The installation of a wood chip pellet biomass boiler at Sudbury Hall, in Derbyshire, last week is part of a wider NT drive to significantly reduce the carbon dioxide (CO2) emissions its historical buildings produce through heat.
According to research by Lorien Engineering Solutions, the existing oil-fired boiler at Sudbury Hall produced approximately 151 tonnes of CO2 a year. The biomass boiler should produce an
estimated 90 per cent less.
Upgrading the boiler to a more energy-efficient oil-fired model or modifying the boiler so that it could run on less environmentally harmful fuel was deemed inappropriate.
A National Trust spokeswoman said: “We understand some boilers can be made more energy-efficient and environmentally responsible with the use of controls and by switching to different fuels but we are looking at moving away from our reliance on fossil fuels. That is one of the reasons we decided to opt for a biomass model.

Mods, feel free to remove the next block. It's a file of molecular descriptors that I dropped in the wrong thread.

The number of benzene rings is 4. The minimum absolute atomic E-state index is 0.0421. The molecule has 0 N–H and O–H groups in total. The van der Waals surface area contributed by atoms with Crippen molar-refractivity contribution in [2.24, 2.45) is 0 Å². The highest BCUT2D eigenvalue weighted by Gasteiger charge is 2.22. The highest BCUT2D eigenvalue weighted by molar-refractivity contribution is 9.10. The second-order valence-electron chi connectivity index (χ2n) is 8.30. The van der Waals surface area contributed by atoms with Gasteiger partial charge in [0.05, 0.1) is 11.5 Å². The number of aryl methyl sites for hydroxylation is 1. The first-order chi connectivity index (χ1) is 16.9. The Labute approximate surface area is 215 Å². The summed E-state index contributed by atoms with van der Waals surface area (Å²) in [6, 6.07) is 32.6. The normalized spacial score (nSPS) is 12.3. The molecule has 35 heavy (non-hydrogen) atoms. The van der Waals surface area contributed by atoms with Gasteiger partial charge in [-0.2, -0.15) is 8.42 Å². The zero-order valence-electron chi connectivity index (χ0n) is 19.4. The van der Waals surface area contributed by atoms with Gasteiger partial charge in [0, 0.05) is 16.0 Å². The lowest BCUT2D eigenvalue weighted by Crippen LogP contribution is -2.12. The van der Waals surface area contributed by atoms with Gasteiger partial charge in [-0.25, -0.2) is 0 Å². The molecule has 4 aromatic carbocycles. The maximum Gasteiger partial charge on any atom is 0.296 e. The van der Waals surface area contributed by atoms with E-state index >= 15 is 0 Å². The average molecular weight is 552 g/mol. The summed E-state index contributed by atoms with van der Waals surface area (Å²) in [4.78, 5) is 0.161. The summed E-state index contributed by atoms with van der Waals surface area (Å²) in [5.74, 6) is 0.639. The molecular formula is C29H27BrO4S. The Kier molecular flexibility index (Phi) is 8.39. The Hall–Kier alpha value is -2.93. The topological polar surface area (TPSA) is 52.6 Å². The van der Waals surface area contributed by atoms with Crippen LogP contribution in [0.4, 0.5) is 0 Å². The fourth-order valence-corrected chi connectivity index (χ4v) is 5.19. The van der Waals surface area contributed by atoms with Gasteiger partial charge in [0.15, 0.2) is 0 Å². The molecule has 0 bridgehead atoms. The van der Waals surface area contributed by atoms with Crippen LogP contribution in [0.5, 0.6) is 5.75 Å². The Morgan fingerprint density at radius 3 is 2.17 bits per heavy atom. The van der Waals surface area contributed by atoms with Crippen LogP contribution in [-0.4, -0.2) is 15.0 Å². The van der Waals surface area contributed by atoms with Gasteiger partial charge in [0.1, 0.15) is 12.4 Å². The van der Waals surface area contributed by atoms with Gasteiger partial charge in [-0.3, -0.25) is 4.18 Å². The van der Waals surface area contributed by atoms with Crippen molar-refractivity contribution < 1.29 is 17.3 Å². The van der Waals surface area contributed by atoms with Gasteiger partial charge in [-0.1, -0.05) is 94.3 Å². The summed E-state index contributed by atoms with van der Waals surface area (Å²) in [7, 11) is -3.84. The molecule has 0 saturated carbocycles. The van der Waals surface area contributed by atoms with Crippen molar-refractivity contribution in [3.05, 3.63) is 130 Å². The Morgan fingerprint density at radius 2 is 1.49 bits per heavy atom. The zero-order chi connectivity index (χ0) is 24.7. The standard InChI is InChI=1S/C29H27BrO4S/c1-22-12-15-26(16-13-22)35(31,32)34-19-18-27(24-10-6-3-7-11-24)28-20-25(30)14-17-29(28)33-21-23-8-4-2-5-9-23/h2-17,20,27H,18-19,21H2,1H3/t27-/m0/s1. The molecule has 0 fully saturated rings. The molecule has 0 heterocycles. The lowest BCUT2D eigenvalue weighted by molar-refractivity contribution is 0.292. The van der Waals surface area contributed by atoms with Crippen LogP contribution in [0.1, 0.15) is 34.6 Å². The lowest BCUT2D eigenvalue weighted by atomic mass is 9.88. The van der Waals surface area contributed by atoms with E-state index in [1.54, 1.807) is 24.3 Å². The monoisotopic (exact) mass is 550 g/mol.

“Besides, NT properties are situated in great estates with lots of trees, which can provide a reliable source of fuel.
She added: “The biomass boiler was the best solution for Sudbury Hall. We have to take into account the fact that most of our properties are listed buildings and so we have to work within planning constraints. In some cases, it is not always appropriate to put solar panels on the roofs.”
The work at Sudbury Hall cost £150,000.